Facebook is currently banned in China, but it reportedly aims to change that by implementing a new censorship tool to make it "cleaner" for the Chinese audience.
China strictly controls what internet services, websites and networks its citizens can access and Facebook is among the prohibited ones. Even Google is banned in China, as are numerous others, and the country's tight censorship is dubbed the "Great Firewall of China."
However, Facebook is reportedly working on a new tool that would hide posts regarding prohibited topics so that China users could use the social network without breaking any censorship laws.
The New York Times reports that Facebook would not censor the posts itself, but instead it would put the censorship tool in the hands of a third-party in China. The third-party could use the tool to prevent Chinese users from accessing Facebook content that would be in violation of China's rules.
Would It Work?
There's no doubt that regaining access to China would be like a goldmine for Facebook, opening the social network to a massive amount of users and, implicitly, ad revenue.
However, a crippled version of Facebook with a large number of posts hidden may not hold a candle to the real social network experience. Should this censorship tool be implemented, Chinese users would get access to a severely watered-down Facebook, with only a fraction of the posts available on the social network.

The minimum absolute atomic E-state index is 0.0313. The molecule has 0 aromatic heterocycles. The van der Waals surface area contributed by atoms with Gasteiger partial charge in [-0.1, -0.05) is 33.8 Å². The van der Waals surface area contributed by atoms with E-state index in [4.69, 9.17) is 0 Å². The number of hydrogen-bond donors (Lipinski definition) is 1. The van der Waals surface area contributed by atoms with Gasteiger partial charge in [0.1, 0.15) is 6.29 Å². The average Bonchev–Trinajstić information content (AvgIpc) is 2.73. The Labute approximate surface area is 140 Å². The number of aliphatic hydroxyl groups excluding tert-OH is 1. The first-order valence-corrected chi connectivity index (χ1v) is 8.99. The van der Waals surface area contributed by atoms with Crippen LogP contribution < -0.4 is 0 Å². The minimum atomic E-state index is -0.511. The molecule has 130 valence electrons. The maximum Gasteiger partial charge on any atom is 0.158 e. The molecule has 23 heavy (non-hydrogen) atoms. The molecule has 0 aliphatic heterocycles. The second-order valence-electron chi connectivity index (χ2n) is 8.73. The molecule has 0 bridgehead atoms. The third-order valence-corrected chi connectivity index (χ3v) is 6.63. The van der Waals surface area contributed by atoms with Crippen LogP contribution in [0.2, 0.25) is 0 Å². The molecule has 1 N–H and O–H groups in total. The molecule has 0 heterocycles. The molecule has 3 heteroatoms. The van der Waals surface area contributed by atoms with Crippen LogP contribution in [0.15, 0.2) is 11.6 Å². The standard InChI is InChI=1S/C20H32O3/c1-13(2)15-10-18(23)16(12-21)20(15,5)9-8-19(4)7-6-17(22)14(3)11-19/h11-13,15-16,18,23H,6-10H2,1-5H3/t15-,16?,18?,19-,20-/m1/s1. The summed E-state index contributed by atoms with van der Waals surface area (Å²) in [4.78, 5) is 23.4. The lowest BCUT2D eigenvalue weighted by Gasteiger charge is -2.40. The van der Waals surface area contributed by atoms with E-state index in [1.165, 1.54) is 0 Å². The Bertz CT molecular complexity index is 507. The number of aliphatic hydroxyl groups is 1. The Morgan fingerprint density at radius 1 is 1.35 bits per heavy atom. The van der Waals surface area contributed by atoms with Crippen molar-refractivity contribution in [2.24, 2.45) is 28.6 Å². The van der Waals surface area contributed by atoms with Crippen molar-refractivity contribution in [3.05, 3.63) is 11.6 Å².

China already has its own social media networks and platforms that it tightly controls and Facebook might not be left with much to set itself apart if it has to censor its presence.
Nevertheless, Facebook CEO Mark Zuckerberg believes that some Facebook access is still better than no Facebook access.
"It's better for Facebook to be a part of enabling conversation, even if it's not yet the full conversation," Zuckerberg reportedly said during an internal Q&A regarding plans for China, according to the NYT.
Facebook Still Mulling Approach To Penetrate China
There's no evidence yet that Facebook has actually offered this censorship tool to Chinese authorities, and it might never push forward with this project. The toll is apparently just one of a number of ideas Facebook has been mulling, trying to figure out what approach would be best to get its social network into China.
"We have long said that we are interested in China, and are spending time understanding and learning more about the country," a Facebook spokesperson tells TechCrunch. "However, we have not made any decision on our approach to China. Our focus right now is on helping Chinese businesses and developers expand to new markets outside China by using our ad platform."
For now, Chinese companies can purchase Facebook ads that run in regions where the social network is not banned.
It remains to be seen whether Facebook will push forward with this purported censorship tool and manage to seep through the Great Firewall of China and, if so, if Chinese users would be interested in using a watered-down version of Facebook.